I’ll wait and see for myself, but I can’t possibly imagine any real need to remove the description from these items.

    But I guess this is more of a religious question than one about usability.

  7. Matthew Pass says:

    Give me a ‘Freeze Top Row and First Column’ menu item and you’re there! 🙂

  8. SteveA says:

    I am sad to see this. As someone who ends up showing other people these things, my knowledge advantage is being eroded 🙂

    I tend to agree with Roy, that after a while I may get tired of it. However it is better to have this feature than start hiding it like the now disappearing personalised menus.

    BTW – Why is it freeze panes? Rather than freeze cells. Most end users don’t know what a pane is.

    Also in Excel how many times do you hear people refer to "tab" when they really mean "worksheet". Eg the sales data is on the sales tab (sic).

  9. Centaur says:

    Oh… Doesn’t the survey data tell you that users cannot read? [1] Now you give them 300% more text to not read. And, those who actually can read, are actually curious enough to open up help and read once, remember and never need the explanation again.

    [1] http://www.joelonsoftware.com/uibook/chapters/fog0000000062.html

  10. Jeff Atwood says:

    I love that you guys are pushing the stale 1995-era GUI conventions into the next century with Microsoft’s flagship office suite.

    Amazing stuff. Posts like this on Jensen’s blog are, in a nutshell, why I still have hope for Microsoft.

    Don’t let Eeyore design your products! Keep pushing!

  11. I’m reading this blog and Alan Cooper’s About Face 2.0 at the same time, and there are some great lessons which you’ve learned very well. The idea that menu’s are a pedagogic vector is one of Alan’s "design axioms", just as the axiom to optimize for perpetuate intermediates. Great reads, keep them coming!

    (And I’d be interested in your view of About Face 2.0 as well, seeing as there are some obvious points on which you disagree).

  12. Sherrod Segraves says:

    The new menus are great. I love the larger, descriptive items. Not only will beginners be helped by the brief explanations, but even power users will benefit from the speed increase from larger click targets.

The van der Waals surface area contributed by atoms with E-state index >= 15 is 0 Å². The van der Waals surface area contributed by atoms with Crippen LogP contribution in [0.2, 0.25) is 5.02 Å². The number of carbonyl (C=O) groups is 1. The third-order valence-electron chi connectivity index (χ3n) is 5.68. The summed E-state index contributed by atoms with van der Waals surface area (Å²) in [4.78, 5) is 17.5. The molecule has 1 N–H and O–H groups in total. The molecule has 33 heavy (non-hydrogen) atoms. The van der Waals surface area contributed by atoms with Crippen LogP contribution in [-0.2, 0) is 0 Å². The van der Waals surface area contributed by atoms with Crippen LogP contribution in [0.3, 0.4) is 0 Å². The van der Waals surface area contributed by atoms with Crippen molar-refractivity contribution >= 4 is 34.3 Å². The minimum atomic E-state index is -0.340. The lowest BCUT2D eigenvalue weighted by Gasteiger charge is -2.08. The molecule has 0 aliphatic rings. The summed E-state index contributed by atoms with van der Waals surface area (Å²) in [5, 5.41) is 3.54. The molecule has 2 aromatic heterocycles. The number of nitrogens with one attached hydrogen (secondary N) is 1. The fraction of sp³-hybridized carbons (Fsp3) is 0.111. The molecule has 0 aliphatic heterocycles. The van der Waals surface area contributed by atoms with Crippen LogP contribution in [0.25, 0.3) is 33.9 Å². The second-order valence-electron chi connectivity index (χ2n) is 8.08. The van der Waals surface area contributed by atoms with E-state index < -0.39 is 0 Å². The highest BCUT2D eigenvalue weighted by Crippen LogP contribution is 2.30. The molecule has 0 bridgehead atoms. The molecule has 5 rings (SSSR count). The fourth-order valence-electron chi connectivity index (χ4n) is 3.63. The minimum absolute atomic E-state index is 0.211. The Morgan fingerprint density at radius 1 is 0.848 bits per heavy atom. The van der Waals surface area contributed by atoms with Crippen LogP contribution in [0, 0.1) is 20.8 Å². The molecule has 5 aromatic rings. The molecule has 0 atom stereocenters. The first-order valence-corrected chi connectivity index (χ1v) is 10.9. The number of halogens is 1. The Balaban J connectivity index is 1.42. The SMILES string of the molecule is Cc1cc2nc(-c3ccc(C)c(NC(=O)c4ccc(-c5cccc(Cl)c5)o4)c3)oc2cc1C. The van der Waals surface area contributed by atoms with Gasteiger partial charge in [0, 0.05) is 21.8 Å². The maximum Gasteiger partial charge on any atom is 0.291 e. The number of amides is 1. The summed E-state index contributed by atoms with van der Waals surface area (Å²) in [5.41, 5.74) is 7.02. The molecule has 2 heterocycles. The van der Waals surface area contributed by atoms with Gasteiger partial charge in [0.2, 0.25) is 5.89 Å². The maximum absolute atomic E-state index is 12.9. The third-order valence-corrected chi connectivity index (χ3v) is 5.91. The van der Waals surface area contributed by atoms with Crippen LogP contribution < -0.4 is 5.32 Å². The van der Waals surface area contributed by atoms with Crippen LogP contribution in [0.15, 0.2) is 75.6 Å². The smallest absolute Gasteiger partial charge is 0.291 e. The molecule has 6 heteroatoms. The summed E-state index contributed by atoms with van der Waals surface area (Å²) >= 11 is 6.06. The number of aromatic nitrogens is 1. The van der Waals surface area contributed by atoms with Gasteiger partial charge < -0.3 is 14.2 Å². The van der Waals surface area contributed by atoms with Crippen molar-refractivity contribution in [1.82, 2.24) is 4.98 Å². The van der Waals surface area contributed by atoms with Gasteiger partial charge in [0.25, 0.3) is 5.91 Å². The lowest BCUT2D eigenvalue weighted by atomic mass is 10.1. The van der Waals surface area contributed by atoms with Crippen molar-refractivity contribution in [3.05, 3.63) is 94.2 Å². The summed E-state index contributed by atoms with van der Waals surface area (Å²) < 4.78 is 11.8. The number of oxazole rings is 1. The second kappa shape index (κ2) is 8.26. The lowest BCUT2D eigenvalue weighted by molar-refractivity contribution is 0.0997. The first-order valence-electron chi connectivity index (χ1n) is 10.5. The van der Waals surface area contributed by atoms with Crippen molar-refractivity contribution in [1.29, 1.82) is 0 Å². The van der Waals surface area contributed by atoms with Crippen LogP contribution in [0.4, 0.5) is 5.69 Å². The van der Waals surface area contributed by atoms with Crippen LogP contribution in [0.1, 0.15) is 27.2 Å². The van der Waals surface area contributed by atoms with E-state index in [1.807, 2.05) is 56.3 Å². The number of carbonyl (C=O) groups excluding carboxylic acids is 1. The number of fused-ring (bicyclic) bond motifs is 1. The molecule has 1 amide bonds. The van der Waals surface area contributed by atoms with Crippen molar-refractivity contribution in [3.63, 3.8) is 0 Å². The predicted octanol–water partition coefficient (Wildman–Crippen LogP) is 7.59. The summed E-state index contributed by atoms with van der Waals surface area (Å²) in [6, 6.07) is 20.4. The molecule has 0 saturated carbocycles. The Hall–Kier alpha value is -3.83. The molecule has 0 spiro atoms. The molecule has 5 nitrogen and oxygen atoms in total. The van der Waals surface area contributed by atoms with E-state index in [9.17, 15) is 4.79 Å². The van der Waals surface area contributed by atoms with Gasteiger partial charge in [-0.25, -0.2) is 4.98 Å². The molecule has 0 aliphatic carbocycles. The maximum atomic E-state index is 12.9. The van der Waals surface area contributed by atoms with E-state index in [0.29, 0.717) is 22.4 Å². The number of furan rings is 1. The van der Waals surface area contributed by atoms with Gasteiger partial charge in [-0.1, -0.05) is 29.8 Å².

On the other hand, the menus look cluttered. Too many things compete for visual attention.

    Try these:

    * Lighten the descriptive text with about 40% of the background color. In exchange for a bit of legibility, the menu will look cleaner and be much easier to scan.

    * Remove the shading from the icon area to the left. The shading ads visual clutter and groups the icons together. Icons should seem grouped with their respective menu items, not with each other.

    * Use sentence case, even for menu item titles. (Title Case Is Stilted and Somewhat Unnatural.) This is a subtle break from the Windows convention, but hey, that’s what your new UI is all about.

    * Figure out some way to keep group headings from interfering when scanning for known menu items. Perhaps you could make them less prominent than the menu items? This is the opposite of a normal heading, but it might work here.

  13. Antony says:

    First – I’m loving this blog.  Very well written, engaging, and terrfic content.

    Second – this is a really intelligent approach.  Freeze panes – great feature, but too obscure as it stands.

    Finally, a question – In the past I have spent a lot of time customising our installation of Word for my corporate environment (law firm).  Part of the time spent is on customising the menus – both removing ‘unnecessary’ items, and adding shortcuts to macros.  As a developer, can I make my open Rich Menu items?